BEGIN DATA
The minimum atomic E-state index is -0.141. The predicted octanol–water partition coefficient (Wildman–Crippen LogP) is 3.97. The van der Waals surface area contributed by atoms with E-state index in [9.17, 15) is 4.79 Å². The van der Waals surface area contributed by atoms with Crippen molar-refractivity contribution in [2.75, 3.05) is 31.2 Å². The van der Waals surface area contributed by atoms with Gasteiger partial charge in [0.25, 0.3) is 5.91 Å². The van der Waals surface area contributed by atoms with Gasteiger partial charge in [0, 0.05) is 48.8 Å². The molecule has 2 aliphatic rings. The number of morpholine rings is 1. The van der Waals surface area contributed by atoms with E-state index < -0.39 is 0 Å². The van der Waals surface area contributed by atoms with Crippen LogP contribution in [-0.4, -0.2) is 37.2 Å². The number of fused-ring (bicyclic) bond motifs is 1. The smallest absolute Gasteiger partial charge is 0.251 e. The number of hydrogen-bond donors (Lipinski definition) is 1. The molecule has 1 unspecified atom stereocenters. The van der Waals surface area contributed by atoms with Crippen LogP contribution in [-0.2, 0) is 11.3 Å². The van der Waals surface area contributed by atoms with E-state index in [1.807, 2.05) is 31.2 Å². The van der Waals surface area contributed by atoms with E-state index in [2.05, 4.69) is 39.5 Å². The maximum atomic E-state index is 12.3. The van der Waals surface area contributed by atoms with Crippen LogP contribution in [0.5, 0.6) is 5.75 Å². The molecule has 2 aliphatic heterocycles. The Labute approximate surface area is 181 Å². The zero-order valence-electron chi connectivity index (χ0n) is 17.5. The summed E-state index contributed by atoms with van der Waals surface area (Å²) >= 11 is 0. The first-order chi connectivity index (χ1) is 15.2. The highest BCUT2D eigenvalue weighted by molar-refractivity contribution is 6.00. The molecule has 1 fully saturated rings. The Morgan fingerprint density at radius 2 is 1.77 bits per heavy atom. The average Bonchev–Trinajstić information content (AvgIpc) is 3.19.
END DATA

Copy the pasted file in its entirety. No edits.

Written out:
The minimum atomic E-state index is -0.141. The predicted octanol–water partition coefficient (Wildman–Crippen LogP) is 3.97. The van der Waals surface area contributed by atoms with E-state index in [9.17, 15) is 4.79 Å². The van der Waals surface area contributed by atoms with Crippen molar-refractivity contribution in [2.75, 3.05) is 31.2 Å². The van der Waals surface area contributed by atoms with Gasteiger partial charge in [0.25, 0.3) is 5.91 Å². The van der Waals surface area contributed by atoms with Gasteiger partial charge in [0, 0.05) is 48.8 Å². The molecule has 2 aliphatic rings. The number of morpholine rings is 1. The van der Waals surface area contributed by atoms with E-state index < -0.39 is 0 Å². The van der Waals surface area contributed by atoms with Crippen LogP contribution in [-0.4, -0.2) is 37.2 Å². The number of fused-ring (bicyclic) bond motifs is 1. The smallest absolute Gasteiger partial charge is 0.251 e. The number of hydrogen-bond donors (Lipinski definition) is 1. The molecule has 1 unspecified atom stereocenters. The van der Waals surface area contributed by atoms with Crippen LogP contribution in [-0.2, 0) is 11.3 Å². The van der Waals surface area contributed by atoms with E-state index in [1.807, 2.05) is 31.2 Å². The van der Waals surface area contributed by atoms with E-state index in [2.05, 4.69) is 39.5 Å². The maximum atomic E-state index is 12.3. The van der Waals surface area contributed by atoms with Crippen LogP contribution in [0.5, 0.6) is 5.75 Å². The molecule has 2 aliphatic heterocycles. The Labute approximate surface area is 181 Å². The zero-order valence-electron chi connectivity index (χ0n) is 17.5. The summed E-state index contributed by atoms with van der Waals surface area (Å²) >= 11 is 0. The first-order chi connectivity index (χ1) is 15.2. The highest BCUT2D eigenvalue weighted by molar-refractivity contribution is 6.00. The molecule has 1 fully saturated rings. The Morgan fingerprint density at radius 2 is 1.77 bits per heavy atom. The average Bonchev–Trinajstić information content (AvgIpc) is 3.19.